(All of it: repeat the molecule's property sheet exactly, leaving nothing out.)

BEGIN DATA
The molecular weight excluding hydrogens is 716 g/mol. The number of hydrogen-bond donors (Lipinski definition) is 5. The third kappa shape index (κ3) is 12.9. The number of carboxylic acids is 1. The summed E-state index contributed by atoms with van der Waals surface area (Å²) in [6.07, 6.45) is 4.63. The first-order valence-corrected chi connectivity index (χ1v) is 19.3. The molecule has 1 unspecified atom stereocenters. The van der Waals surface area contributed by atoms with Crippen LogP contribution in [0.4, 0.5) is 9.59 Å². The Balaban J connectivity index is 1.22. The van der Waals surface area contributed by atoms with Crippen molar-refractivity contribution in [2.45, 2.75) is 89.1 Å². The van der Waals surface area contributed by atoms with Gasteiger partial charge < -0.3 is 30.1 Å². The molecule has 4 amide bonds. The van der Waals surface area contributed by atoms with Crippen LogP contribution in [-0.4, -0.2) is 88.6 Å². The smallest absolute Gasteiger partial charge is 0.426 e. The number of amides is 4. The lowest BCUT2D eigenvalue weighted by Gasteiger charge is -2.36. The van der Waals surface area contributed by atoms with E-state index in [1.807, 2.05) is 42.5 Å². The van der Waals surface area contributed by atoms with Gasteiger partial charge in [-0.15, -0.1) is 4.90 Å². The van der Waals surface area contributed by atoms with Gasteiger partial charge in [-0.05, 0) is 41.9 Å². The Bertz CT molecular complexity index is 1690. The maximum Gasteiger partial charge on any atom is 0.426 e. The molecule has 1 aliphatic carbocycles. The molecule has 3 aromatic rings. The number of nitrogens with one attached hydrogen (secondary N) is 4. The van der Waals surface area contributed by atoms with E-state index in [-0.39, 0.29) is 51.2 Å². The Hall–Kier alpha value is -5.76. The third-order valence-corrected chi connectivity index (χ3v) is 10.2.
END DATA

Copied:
The molecular weight excluding hydrogens is 716 g/mol. The number of hydrogen-bond donors (Lipinski definition) is 5. The third kappa shape index (κ3) is 12.9. The number of carboxylic acids is 1. The summed E-state index contributed by atoms with van der Waals surface area (Å²) in [6.07, 6.45) is 4.63. The first-order valence-corrected chi connectivity index (χ1v) is 19.3. The molecule has 1 unspecified atom stereocenters. The van der Waals surface area contributed by atoms with Crippen LogP contribution in [0.4, 0.5) is 9.59 Å². The Balaban J connectivity index is 1.22. The van der Waals surface area contributed by atoms with Crippen molar-refractivity contribution in [2.45, 2.75) is 89.1 Å². The van der Waals surface area contributed by atoms with Gasteiger partial charge < -0.3 is 30.1 Å². The molecule has 4 amide bonds. The van der Waals surface area contributed by atoms with Crippen LogP contribution in [-0.4, -0.2) is 88.6 Å². The smallest absolute Gasteiger partial charge is 0.426 e. The number of amides is 4. The lowest BCUT2D eigenvalue weighted by Gasteiger charge is -2.36. The van der Waals surface area contributed by atoms with E-state index in [1.807, 2.05) is 42.5 Å². The van der Waals surface area contributed by atoms with Gasteiger partial charge in [-0.15, -0.1) is 4.90 Å². The van der Waals surface area contributed by atoms with Gasteiger partial charge in [-0.05, 0) is 41.9 Å². The Bertz CT molecular complexity index is 1690. The maximum Gasteiger partial charge on any atom is 0.426 e. The molecule has 1 aliphatic carbocycles. The molecule has 3 aromatic rings. The number of nitrogens with one attached hydrogen (secondary N) is 4. The van der Waals surface area contributed by atoms with E-state index in [-0.39, 0.29) is 51.2 Å². The Hall–Kier alpha value is -5.76. The third-order valence-corrected chi connectivity index (χ3v) is 10.2.